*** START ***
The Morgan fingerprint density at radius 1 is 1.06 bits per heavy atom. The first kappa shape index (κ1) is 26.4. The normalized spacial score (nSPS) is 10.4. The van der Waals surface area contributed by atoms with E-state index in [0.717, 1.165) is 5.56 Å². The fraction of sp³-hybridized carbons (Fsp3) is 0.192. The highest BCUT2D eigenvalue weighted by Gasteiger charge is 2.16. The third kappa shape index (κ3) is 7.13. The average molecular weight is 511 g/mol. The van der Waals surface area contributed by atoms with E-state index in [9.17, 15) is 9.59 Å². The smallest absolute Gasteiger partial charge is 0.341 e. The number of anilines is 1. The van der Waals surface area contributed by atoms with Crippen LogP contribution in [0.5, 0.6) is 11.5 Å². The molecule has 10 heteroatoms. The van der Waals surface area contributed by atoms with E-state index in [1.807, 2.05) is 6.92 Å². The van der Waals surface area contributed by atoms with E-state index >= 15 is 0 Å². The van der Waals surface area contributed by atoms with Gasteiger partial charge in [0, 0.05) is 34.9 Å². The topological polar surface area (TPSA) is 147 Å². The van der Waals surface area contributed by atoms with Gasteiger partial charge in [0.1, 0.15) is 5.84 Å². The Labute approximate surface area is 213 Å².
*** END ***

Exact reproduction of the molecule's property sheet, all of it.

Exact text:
The Morgan fingerprint density at radius 1 is 1.06 bits per heavy atom. The first kappa shape index (κ1) is 26.4. The normalized spacial score (nSPS) is 10.4. The van der Waals surface area contributed by atoms with E-state index in [0.717, 1.165) is 5.56 Å². The fraction of sp³-hybridized carbons (Fsp3) is 0.192. The highest BCUT2D eigenvalue weighted by Gasteiger charge is 2.16. The third kappa shape index (κ3) is 7.13. The average molecular weight is 511 g/mol. The van der Waals surface area contributed by atoms with E-state index in [9.17, 15) is 9.59 Å². The smallest absolute Gasteiger partial charge is 0.341 e. The number of anilines is 1. The van der Waals surface area contributed by atoms with Crippen LogP contribution in [0.5, 0.6) is 11.5 Å². The molecule has 10 heteroatoms. The van der Waals surface area contributed by atoms with E-state index in [1.807, 2.05) is 6.92 Å². The van der Waals surface area contributed by atoms with E-state index >= 15 is 0 Å². The van der Waals surface area contributed by atoms with Gasteiger partial charge in [0, 0.05) is 34.9 Å². The topological polar surface area (TPSA) is 147 Å². The van der Waals surface area contributed by atoms with Gasteiger partial charge in [0.1, 0.15) is 5.84 Å². The Labute approximate surface area is 213 Å².